Hellboy described Moloch as "one of the old Middle Eastern God-Monsters," who is mentioned in the Bible a few times. The ancient Canaanites and Phoenicians worshiped Moloch as a sun god, and appeased him with sacrifices of children, a practice which was reviled by the Israelites.
During the Middle Ages, a cult built a chapel to Moloch in Tavira, in southern Portugal, before they were purged by the Order of the Knights of Saint Hagan. The Knights slaughtered the cultists and destroyed their idols, but, as Hellboy also said, "a lot of the time, the really bad stuff... it doesn't go away completely."
In 1992, Hellboy answered a call from an art agent whose friend, a struggling painter named Jerry, had rented the house attached to the chapel, and converted the chapel into a studio. Hellboy discovered that, under the influence of a minor demon, coming up from a hole in the floor, Jerry had sculpted a huge clay statue of Moloch, with a real beating heart at its center. Hellboy destroyed the statue and drove the demon below ground, recommending to Jerry and the agent that the landlord tear down the chapel - or, at the very least, plug the hole in the floor.
- N.B.: This information is not canon.
Much of what is known (or thought to be known) about Moloch comes from later generations' attempt to understand references to it in Biblical-era texts, and some of the "research" ranges from the questionable to the outright sensationalist. For instance, French novelist Gustave Flaubert wrote a best-selling novel called "Salammbô" taking place in ancient Carthage (the cultural descendants of the Phoenicians) describing the sacrifice of infants using a mechanized statue with a fire pit in its belly.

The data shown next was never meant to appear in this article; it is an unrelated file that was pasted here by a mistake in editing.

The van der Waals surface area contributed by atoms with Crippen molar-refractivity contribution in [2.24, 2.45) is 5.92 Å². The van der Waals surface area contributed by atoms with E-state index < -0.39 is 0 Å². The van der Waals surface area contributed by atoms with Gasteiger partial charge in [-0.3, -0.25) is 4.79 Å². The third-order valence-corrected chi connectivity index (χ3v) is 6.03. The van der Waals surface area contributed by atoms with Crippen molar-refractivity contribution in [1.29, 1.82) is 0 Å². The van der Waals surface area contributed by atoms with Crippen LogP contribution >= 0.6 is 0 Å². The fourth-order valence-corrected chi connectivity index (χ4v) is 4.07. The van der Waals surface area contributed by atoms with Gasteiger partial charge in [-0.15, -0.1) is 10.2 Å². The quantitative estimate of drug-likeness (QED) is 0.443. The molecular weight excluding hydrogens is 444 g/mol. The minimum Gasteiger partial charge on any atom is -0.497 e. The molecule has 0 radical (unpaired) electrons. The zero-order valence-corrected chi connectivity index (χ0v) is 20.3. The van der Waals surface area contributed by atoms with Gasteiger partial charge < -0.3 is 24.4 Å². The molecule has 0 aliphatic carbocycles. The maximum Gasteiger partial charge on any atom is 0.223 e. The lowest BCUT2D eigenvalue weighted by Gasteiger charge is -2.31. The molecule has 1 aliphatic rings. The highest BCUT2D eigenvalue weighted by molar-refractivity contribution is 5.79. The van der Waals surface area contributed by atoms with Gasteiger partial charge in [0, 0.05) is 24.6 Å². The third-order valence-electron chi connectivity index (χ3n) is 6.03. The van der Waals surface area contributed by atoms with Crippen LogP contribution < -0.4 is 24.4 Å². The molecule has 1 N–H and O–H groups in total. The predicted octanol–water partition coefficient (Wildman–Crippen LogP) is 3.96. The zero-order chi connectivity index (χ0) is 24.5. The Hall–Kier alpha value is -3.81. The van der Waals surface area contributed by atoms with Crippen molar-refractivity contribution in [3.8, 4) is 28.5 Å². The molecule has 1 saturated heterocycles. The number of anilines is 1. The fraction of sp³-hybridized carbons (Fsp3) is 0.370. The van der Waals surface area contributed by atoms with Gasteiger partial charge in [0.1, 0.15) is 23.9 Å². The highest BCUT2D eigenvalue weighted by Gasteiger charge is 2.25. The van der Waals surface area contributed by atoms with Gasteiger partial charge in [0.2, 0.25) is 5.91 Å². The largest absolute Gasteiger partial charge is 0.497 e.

According to Katherine Corrigan, Flaubert's novel is largely responsible for the popular image of Moloch as a man with the head of a bull, since that is how Flaubert described the statue.
The last documented instance of Moloch worship was a cult named Der Horn Ordern (the Order of the Horn) founded in Weimar Republic Germany by Matthias Herzog, a World War I veteran-turned-occultist. The cult abruptly disappeared without trace before the rise of the Thule Society and the cabal led by Grigori Rasputin that summoned Hellboy, but eyewitness accounts suggest that Herzog had as many as 870 followers.
Moloch was later identified by the B.P.R.D. as the architect of a plot to steal the Masada Scroll, a controversial document in the Vatican's archives supposedly proving that Jesus Christ actually lived for several decades after the date of his crucifixion. Moloch planned to use it to start a holy war, eventually causing so much bloodshed and hatred on Earth that Hellboy "saw the doorway to Hell swinging wide open." Hellboy retrieved the scroll, and destroyed the temple to Moloch that Herzog and his followers had built.
Background Information Edit
Moloch (or Molech) appears in the Bible, in connection with child sacrifice. For example, Leviticus 18:21, "And you shall not let any of your seed pass through l'Molech, neither shall you profane the name of your God: I am the Lord."
The image of Moloch presented in the comics developed out of later medieval traditions attempting to understand the biblical text. Modern scholarship continues to debate the exact identity and historicity of the figure. Some even suggest the term refers not to a deity, but rather to a type of sacrifice.